Never let it be said that the Chinese don’t know how to add some razzle-dazzle to their acts.  This one ends with a flashy finish that is both delightful visually, and impressive for its synchronized skills.

The show opens with six girls performing contortions in plastic bubbles hung above the arena floor. Later in the first half  the air is occupied with a pagoda of hair-hanging, which at various times involves up to eight women variously connected or suspended by their hair.  The first half also features some parades and brief flashes of the Chinese acrobatic arts and the legendary Lion dancers.

A good bit of the first half is also spent establishing Iverson’s sidekick Paulo Cesar Oliveira dos Santos’s quest to discover such legends as Pegasus, the unicorn and the Woolly Mammoth, usually at the urging of Iverson and often resulting in slapstick comedy achieved through Paulo’s acrobatic prowess.

Following intermission the second half gets under way with an amusing display of domestic animals, capped off  with the appearance of a pair of bounding kangaroos.  Thereafter the second half wastes no time in escalating into an unending drumbeat of mounting excitement delivering one thrill after another, big time, beginning with the men of the Chinese National Acrobatic Troupe and their exquisite display of hoop diving and ending with the breathtaking Riders of the Wind, with their breakneck style of Cossack riding.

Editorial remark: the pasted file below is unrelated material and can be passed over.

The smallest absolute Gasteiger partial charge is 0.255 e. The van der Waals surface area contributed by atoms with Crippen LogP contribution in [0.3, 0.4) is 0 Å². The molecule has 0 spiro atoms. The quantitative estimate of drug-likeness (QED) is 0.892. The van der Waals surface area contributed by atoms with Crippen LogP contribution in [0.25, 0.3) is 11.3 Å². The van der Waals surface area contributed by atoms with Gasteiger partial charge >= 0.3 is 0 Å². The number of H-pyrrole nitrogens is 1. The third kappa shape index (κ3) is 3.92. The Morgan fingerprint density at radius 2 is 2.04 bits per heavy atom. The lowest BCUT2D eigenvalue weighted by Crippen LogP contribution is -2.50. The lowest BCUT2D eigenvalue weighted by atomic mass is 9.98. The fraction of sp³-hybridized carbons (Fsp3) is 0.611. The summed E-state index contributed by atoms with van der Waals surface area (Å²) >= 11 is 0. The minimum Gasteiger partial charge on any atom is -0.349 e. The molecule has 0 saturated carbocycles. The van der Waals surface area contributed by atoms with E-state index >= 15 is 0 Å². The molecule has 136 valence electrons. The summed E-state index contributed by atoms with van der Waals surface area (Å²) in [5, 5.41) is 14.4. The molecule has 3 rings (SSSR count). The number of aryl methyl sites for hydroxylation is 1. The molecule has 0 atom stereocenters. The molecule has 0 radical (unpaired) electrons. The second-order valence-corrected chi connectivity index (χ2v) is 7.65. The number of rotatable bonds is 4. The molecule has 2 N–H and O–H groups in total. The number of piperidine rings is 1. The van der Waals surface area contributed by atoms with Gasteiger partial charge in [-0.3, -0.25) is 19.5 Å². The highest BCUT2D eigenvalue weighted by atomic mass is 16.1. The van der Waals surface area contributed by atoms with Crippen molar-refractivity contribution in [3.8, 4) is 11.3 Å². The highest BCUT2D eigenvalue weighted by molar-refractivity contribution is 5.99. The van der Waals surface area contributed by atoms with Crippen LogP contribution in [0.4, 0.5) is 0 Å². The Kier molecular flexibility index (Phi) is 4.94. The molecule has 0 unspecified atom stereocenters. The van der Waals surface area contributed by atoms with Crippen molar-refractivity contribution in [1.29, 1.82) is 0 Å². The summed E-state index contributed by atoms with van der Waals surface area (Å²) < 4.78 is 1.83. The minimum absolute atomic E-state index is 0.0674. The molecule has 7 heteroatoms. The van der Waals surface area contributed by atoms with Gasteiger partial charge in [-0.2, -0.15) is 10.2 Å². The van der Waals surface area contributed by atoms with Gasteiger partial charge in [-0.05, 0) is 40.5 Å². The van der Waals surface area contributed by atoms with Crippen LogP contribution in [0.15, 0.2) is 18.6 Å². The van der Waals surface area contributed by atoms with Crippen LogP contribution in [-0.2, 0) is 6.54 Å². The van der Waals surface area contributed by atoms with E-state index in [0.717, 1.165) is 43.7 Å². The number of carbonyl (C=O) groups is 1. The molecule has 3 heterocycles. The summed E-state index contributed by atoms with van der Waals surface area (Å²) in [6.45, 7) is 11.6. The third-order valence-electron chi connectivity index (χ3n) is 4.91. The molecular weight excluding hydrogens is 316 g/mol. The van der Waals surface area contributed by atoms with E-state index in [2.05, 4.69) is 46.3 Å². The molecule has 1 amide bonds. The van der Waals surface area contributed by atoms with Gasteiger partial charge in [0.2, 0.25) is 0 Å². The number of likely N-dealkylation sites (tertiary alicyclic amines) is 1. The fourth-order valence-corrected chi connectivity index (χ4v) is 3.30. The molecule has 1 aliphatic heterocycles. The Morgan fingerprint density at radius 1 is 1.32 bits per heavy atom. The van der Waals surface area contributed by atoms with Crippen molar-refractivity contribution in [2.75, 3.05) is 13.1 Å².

This hoop diving display has been one of my all-time favorite circus acts since I first saw it at an acrobatic festival in China and later in Monte Carlo, walking off, in both instances, with the top prize for its unbeatable combination of style, grace and skillThe latter includes a somersaulting leap through a hoop ten feet high, which is the equivalent height of a basketball net.

While the flying act’s rigging is set we are diverted by a high wire riding motorcyclist. But it is the double flying trapeze act developed for Ringling by Tito Gaona that once again ratchets up the excitement level.  The catchers are at the center of the rigging, working back to back, off-set from one another slightly so that the flyers come at them from opposite directions, providing almost non-stop action.  By doubling down on the classic Mexican-style flying  Gaona has eliminated the waits common to such flying acts.  It is capped off by four flyers, with hardly a break between each one attempting triple somersaults.  At the performance I saw three of the four completed the trick successfully after which both groups completed side by side passing leaps, a great finish to a beautifully realized act.